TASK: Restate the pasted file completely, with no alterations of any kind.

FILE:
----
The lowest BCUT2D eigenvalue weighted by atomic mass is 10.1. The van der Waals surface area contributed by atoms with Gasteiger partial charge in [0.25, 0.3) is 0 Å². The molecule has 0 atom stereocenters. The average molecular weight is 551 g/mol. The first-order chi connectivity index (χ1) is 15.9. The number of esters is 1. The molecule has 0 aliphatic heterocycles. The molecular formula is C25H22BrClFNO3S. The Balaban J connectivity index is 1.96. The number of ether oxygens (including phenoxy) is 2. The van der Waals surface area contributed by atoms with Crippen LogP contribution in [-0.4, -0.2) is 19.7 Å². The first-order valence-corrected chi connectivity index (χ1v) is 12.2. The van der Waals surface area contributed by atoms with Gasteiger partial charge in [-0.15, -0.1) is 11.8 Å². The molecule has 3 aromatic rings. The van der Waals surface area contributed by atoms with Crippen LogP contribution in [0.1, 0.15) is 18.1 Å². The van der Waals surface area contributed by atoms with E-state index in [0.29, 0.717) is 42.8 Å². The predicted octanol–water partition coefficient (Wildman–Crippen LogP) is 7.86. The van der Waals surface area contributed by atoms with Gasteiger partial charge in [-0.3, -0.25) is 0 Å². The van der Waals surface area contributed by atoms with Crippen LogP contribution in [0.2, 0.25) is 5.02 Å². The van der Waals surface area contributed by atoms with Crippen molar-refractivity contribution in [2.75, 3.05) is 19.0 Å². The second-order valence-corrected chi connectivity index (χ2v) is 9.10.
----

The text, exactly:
The lowest BCUT2D eigenvalue weighted by atomic mass is 10.1. The van der Waals surface area contributed by atoms with Gasteiger partial charge in [0.25, 0.3) is 0 Å². The molecule has 0 atom stereocenters. The average molecular weight is 551 g/mol. The first-order chi connectivity index (χ1) is 15.9. The number of esters is 1. The molecule has 0 aliphatic heterocycles. The molecular formula is C25H22BrClFNO3S. The Balaban J connectivity index is 1.96. The number of ether oxygens (including phenoxy) is 2. The van der Waals surface area contributed by atoms with Crippen LogP contribution in [-0.4, -0.2) is 19.7 Å². The first-order valence-corrected chi connectivity index (χ1v) is 12.2. The van der Waals surface area contributed by atoms with Gasteiger partial charge in [-0.15, -0.1) is 11.8 Å². The molecule has 3 aromatic rings. The van der Waals surface area contributed by atoms with Crippen LogP contribution in [0.1, 0.15) is 18.1 Å². The van der Waals surface area contributed by atoms with E-state index in [0.29, 0.717) is 42.8 Å². The predicted octanol–water partition coefficient (Wildman–Crippen LogP) is 7.86. The van der Waals surface area contributed by atoms with Gasteiger partial charge in [-0.3, -0.25) is 0 Å². The van der Waals surface area contributed by atoms with Crippen LogP contribution in [0.2, 0.25) is 5.02 Å². The van der Waals surface area contributed by atoms with Crippen molar-refractivity contribution in [2.75, 3.05) is 19.0 Å². The second-order valence-corrected chi connectivity index (χ2v) is 9.10.